New York Knicks point guard Jeremy Lin dribbled across half court at a measured pace on Wednesday night, keeping John Wall a few steps in front of him while surveying the court. With a subtle head fake, Lin got his Wizards counterpart to lean left, then crossed over his dribble to blow by Wall for a thunderous one-handed dunk that brought the crowd at Verizon Center to its feet.

Jeremy Lin speaks with the media during a news conference, Wednesday, July 28, 2010, in Taipei, Taiwan. (Wally Santana/ASSOCIATED PRESS)

“I didn’t know he could dunk,” teammate Tyson Chandler told the New York Times after the game. “When he’s going in for it, I go: ‘No, Jeremy! Just lay the ball up.’ And all of a sudden he dunks it.”

Not that Chandler meant anything disparaging or offensive by that remark. It’s just that almost no one expected a lanky, Harvard-educated, twice-cut NBA hopeful to have those hops or quick first step, especially one-on-one against the No. 1 overall pick from Kentucky in 2010.

And throughout the history of professional basketball, it’s not as if countless Chinese American players have blazed a trail toward NBA stardom. But perhaps Lin’s surging popularity will inspire more American citizens of Chinese and Asian ethnicity to compete on the basketball court or other athletic arenas.

Lin’s sway certainly has made an impact in Taiwan, from where his parents (and my mother, incidentally) emigrated in the mid-1970s. ESPN, for instance, is hosting a viewing party in Taiwan on Friday night for New York’s game against the Los Angeles Lakers. Meantime, Lin’s followers on Sina, the Chinese equivalent of Twitter, rose from 190,000 to a quarter of a million in one week.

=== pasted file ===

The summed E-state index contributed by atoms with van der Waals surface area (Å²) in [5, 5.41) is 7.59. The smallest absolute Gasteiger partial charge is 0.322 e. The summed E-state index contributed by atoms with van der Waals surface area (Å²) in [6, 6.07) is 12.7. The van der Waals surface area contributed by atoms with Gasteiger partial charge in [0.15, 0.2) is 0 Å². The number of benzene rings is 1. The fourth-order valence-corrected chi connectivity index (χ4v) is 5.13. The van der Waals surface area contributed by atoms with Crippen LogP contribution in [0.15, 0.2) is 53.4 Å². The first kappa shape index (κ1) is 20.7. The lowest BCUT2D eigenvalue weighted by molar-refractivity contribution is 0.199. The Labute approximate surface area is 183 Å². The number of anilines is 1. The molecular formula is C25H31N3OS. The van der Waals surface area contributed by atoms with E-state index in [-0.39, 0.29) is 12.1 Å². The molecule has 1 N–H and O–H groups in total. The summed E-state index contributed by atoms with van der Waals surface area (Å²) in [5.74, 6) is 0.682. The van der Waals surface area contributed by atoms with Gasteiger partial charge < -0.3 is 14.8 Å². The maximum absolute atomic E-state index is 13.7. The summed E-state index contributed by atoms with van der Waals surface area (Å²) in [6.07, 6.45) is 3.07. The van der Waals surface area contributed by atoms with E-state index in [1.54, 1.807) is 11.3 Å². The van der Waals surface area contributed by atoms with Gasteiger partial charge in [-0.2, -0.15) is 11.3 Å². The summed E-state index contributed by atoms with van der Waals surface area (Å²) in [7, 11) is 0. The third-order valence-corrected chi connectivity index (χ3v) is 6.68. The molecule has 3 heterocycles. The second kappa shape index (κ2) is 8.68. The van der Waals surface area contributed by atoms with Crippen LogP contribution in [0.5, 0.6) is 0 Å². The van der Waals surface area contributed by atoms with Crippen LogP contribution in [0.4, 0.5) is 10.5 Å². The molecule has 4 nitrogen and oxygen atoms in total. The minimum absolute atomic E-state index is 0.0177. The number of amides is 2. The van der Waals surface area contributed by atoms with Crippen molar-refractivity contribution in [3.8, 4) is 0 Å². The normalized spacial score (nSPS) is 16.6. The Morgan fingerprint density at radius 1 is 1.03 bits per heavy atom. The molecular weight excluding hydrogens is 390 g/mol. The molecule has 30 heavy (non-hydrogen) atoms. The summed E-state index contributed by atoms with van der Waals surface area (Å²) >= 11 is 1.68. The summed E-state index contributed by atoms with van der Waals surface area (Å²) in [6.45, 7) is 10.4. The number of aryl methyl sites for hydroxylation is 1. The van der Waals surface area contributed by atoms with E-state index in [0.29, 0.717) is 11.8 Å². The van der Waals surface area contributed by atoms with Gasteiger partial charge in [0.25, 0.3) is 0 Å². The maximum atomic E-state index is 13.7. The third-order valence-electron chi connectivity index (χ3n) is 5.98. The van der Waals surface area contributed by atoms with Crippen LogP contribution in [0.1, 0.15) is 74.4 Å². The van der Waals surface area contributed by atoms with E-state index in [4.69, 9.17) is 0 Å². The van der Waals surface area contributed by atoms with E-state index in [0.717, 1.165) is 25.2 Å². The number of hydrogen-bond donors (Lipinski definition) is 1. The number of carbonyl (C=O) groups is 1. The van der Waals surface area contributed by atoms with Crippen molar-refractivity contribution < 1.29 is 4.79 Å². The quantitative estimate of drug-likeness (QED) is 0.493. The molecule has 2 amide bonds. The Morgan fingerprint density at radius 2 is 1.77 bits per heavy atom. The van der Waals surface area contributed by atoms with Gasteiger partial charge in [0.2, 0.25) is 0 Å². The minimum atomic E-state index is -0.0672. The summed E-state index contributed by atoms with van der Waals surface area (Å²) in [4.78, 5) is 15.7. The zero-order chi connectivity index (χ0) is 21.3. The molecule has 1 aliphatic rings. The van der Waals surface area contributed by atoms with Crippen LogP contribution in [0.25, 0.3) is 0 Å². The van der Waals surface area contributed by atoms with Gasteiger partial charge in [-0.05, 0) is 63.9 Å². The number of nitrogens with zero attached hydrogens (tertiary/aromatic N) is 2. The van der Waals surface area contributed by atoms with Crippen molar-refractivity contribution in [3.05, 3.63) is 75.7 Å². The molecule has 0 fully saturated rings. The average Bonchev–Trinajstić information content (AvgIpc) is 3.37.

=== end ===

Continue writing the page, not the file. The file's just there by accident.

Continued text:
Having watched Lin’s promise expand with each game, I couldn’t help but think back to when Yao Ming burst onto the scene in 2003. Yao wasn’t the first Chinese player in the NBA, but the retired eight-time all-star became a transcendent athlete recognized around the world while handling himself with grace despite the immense pressure of representing the most populous country in the world.

Among the less than 1 percent of Asian American basketball players in division I while he attended Harvard, Lin didn’t necessarily sign up for the same, although he can’t escape comparisons now that he’s featured on sports highlight shows nightly and playing in the largest television market in the United States. Lin, though, isn’t really representing China so much as he’s proving American-born Chinese belong in professional sports.

Like Yao, Lin also has carried himself with dignity in the wake of racial epithets too many to mention. It happened often, Lin has said, during Ivy League games, when he heard, “Open your eyes,” “Go back to China,” and other narrow-minded heckling.

“It’s humbling, a privilege, and an honor,” Lin said in an interview with AOL Fanhouse’s Elie Seckbach. “I’m really proud of being Chinese. I’m really proud of my parents being from Taiwan. I just thank God for the opportunity.”


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